I made my way over to Occupy Boston yesterday. Prominent on the wall overlooking the makeshift stage are a couple of posters boasting that the collective has “no leaders.”
This statement is simply not true. Occupy Boston has many leaders — if it did not, none of what I saw yesterday would be taking place. Some took the lead in setting up a meditation tent near the entrance, creating a space for quiet reflection and prayer. Some took a leadership role in bringing organizer and educator Marshall Ganz in to speak about movement building. Some (from the group Radical Reference) stepped forward to initiate the construction of the occupation’s library. And these are just the more visible results of leadership. Less obvious, but no less important, are the individuals who kept others’ spirits up when they were flagging, or who facilitated group decision making at General Assembly meetings. Occupy Boston, like the other occupations across the country, has a bounty of leaders, and that is exactly where its strength comes from.
What Occupy Boston lacks, with good reason, is hierarchy (or at least a hierarchy that is formal and static). It lacks individual “heads” that stand alone at the forefront pushing their personal visions. But it is a myth that this narrow definition of leadership is the only, or even the most effective, type of leadership. To define leadership as formal hierarchical authority is to miss the diverse leadership roles that people in all parts of an organization or a movement take. To envision leadership as the mythical “charismatic leader” that our social change narratives so often promote, is to fall into a story that is unsustainable at best, and disempowering at worst.
If there is only one lesson I have learned from years of working in consensus-based organizations, and director-less theater troupes, it is that collective decision making requires more leadership, not less. In order for it to work well, every person must step forward at some time and take the lead on something. The key is not to calcify leadership. The danger comes when only particular people, or particular groups of people, are regularly stepping into these leadership roles. Concerted vigilance is needed to continually spread leadership throughout the group or organization, lest those with more privilege, and more entitlement, unwittingly take too much leadership for themselves.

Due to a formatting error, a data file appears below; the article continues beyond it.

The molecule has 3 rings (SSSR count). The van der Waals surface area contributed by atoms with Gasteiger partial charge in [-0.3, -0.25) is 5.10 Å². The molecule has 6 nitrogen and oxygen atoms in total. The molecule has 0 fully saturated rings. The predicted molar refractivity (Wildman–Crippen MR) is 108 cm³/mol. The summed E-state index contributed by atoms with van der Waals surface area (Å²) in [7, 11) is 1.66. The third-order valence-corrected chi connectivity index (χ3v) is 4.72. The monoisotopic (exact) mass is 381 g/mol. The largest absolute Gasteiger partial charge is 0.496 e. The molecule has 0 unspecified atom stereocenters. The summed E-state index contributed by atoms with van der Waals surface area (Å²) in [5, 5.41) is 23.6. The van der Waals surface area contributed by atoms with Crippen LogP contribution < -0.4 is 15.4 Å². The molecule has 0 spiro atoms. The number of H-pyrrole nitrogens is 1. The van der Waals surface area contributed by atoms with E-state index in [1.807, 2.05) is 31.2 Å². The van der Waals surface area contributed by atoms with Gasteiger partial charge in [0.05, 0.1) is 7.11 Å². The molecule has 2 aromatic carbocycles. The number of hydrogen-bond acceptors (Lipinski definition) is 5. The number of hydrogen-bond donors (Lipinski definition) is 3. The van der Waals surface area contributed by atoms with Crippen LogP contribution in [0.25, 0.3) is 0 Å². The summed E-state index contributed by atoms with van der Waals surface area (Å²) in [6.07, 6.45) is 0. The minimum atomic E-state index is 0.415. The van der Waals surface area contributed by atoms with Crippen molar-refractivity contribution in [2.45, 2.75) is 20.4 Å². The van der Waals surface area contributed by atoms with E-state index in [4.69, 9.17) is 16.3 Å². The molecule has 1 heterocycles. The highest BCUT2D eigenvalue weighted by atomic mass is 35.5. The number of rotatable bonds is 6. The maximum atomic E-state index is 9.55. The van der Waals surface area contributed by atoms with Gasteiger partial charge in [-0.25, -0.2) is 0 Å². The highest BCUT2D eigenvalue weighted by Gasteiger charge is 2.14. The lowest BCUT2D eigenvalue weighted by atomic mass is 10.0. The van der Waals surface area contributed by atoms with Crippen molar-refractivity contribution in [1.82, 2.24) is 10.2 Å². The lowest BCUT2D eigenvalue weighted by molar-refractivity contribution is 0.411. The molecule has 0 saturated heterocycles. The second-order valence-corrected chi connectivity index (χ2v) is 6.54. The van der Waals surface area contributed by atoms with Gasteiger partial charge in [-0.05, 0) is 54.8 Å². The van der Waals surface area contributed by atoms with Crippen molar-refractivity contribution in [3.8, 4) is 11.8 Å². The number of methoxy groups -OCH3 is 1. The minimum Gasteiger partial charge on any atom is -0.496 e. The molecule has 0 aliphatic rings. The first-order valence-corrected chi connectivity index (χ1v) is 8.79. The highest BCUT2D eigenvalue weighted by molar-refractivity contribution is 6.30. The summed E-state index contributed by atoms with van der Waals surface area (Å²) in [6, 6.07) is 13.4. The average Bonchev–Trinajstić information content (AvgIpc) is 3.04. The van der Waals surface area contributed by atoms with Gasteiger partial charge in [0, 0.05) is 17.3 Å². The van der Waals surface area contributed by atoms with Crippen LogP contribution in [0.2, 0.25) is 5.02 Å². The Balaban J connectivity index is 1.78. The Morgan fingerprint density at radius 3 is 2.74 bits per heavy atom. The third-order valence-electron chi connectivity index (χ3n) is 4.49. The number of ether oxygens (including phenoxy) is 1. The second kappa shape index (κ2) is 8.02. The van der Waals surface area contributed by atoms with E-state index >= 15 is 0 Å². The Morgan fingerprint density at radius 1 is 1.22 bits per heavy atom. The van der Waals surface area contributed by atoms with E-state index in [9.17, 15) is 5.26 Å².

The danger in the myth that collective decision making involves “no leadership” is that individuals become reluctant to take on the leadership roles because they fear the slippery slope to hierarchy. They are hesitant to become leaders — but the last thing we need among the 99% is fewer leaders. We need many, many more leaders — leaders who can work collectively, who can take their own visions and meld them with those of others. Collective spaces like those created at Occupy Boston, and at other occupations, have the potential to help develop such leadership, but only if we don’t deny its existence.